Knowing your filing status helps you in determining your tax deductions and credits plus if you owe any taxes to the government. Using this information wisely can yield a lot of benefits for the taxpayer. There are five filing statuses to choose from; single, married filing jointly, married filing separately, head of household, and/or qualifying widow(er) with dependent child. For the purpose of our exercise, we will look at only single, head of household, and/or qualifying widow(er) with dependent child.
To qualify for the single status, you have to be unmarried or legally separated from your spouse by the last day of the tax year to be considered unmarried for the whole tax year. In the case of annulled marriages, where the court decides that no marriage ever existed, if the decision is made before the end of the year, then you have to file form 1040X to amend the taxes for the previous years when you filed as married, and file as single for the tax year in which the annulment decision was reached. If your spouse passes away during the tax year, you have to file a joint return for that year as married.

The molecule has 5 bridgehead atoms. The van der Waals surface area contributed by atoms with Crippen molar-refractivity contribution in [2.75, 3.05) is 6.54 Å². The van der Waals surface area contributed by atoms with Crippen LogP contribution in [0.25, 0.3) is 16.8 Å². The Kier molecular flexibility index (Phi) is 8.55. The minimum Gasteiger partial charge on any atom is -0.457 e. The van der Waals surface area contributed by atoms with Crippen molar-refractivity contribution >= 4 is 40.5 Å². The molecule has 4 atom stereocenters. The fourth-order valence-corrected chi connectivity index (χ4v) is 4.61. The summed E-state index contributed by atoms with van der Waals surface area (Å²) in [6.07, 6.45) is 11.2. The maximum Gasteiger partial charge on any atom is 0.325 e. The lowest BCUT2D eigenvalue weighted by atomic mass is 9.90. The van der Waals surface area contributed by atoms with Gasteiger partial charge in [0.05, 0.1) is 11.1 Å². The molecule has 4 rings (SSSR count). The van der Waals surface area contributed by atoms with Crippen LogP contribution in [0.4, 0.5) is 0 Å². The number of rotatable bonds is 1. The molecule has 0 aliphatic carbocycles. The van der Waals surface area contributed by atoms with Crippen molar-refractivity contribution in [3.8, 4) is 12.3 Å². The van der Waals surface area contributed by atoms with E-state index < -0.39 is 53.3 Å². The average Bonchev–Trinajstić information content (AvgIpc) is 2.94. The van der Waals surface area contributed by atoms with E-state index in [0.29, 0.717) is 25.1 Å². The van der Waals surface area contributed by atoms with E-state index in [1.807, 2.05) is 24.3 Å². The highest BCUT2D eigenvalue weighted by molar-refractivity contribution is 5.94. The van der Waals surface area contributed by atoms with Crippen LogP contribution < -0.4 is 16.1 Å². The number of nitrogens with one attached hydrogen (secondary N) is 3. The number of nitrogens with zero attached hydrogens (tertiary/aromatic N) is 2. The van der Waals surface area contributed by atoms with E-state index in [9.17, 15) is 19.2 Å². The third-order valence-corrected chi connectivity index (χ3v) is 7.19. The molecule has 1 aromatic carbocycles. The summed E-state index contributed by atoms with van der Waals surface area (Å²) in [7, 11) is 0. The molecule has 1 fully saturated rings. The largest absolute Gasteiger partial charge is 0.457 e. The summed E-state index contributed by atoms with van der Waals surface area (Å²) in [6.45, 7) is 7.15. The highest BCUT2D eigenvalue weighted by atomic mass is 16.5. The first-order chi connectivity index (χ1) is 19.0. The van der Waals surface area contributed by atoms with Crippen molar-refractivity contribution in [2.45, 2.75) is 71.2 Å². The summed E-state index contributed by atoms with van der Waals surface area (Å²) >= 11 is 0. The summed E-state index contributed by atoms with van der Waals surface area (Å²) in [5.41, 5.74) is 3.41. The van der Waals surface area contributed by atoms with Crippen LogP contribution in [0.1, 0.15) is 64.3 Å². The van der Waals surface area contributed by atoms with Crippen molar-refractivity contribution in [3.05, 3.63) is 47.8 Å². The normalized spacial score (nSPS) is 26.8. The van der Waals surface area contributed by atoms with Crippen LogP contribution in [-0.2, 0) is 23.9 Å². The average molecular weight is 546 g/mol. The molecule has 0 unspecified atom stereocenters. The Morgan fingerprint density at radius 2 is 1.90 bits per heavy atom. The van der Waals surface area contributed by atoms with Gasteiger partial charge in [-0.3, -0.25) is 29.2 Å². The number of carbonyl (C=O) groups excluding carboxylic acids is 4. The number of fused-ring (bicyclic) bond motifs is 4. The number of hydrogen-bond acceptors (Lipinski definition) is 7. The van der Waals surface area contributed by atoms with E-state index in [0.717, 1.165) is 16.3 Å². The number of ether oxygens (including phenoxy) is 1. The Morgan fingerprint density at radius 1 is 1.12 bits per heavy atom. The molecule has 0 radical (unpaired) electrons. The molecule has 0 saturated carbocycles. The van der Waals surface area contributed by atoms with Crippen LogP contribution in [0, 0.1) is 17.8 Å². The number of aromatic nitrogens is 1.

Head of the household status is reserved for individuals that have a qualifying person, living with them for more than half the year (qualifying parent doesnt have to live with them), they have paid more than half the cost of keeping up the home for that year, and are unmarried on the last day of the tax year. To be considered unmarried for the tax year, you have to file a separate return, your child or step child or foster child has to live with you for more than six months of that tax year and you have to be able claim an exemption for this child plus your spouse didnt live in your home for the last six months. Cost of keeping up the home shouldnt include the value of the services you have performed in the house or the rental value of keeping your parents with you in the house.
You qualify as a widow(er) with dependent child status if your spouse died during the year and you were qualified to file a joint return for that year. You would be able to use the same tax rates and deductions for that tax year, as you were able to before except you wont be filing a joint return. You can continue to use the status for the next two years if you stay unmarried until the last day of the second tax year. You also have to have a child, stepchild, or foster child for whom you can claim an exemption and you paid more than half the cost of keeping up the home for that year to qualify for this status.